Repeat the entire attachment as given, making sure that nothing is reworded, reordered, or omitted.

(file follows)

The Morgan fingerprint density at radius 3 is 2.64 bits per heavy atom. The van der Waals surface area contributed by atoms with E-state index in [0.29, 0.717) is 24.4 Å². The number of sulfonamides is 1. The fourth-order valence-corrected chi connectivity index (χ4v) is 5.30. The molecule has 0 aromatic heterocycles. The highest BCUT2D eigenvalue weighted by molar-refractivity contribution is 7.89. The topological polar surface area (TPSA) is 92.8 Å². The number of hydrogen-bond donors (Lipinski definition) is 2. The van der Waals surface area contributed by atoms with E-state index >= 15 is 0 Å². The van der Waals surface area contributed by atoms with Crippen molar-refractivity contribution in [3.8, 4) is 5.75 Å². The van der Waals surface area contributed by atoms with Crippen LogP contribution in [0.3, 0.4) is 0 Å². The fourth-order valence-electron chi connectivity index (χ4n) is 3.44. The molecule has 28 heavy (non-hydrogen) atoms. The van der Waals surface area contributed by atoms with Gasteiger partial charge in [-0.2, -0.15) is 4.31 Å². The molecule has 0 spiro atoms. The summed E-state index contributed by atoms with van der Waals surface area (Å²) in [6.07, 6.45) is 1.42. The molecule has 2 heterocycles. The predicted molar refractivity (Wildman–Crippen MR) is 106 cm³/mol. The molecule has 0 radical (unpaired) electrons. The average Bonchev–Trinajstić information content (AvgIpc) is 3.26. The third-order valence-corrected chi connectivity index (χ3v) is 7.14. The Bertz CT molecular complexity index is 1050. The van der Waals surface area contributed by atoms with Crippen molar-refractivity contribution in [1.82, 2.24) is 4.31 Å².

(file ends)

The Morgan fingerprint density at radius 3 is 2.64 bits per heavy atom. The van der Waals surface area contributed by atoms with E-state index in [0.29, 0.717) is 24.4 Å². The number of sulfonamides is 1. The fourth-order valence-corrected chi connectivity index (χ4v) is 5.30. The molecule has 0 aromatic heterocycles. The highest BCUT2D eigenvalue weighted by molar-refractivity contribution is 7.89. The topological polar surface area (TPSA) is 92.8 Å². The number of hydrogen-bond donors (Lipinski definition) is 2. The van der Waals surface area contributed by atoms with E-state index >= 15 is 0 Å². The van der Waals surface area contributed by atoms with Crippen molar-refractivity contribution in [3.8, 4) is 5.75 Å². The van der Waals surface area contributed by atoms with Crippen LogP contribution in [0.3, 0.4) is 0 Å². The fourth-order valence-electron chi connectivity index (χ4n) is 3.44. The molecule has 28 heavy (non-hydrogen) atoms. The van der Waals surface area contributed by atoms with Gasteiger partial charge in [-0.2, -0.15) is 4.31 Å². The molecule has 0 spiro atoms. The summed E-state index contributed by atoms with van der Waals surface area (Å²) in [6.07, 6.45) is 1.42. The molecule has 2 heterocycles. The predicted molar refractivity (Wildman–Crippen MR) is 106 cm³/mol. The molecule has 0 radical (unpaired) electrons. The average Bonchev–Trinajstić information content (AvgIpc) is 3.26. The third-order valence-corrected chi connectivity index (χ3v) is 7.14. The Bertz CT molecular complexity index is 1050. The van der Waals surface area contributed by atoms with Crippen molar-refractivity contribution in [1.82, 2.24) is 4.31 Å².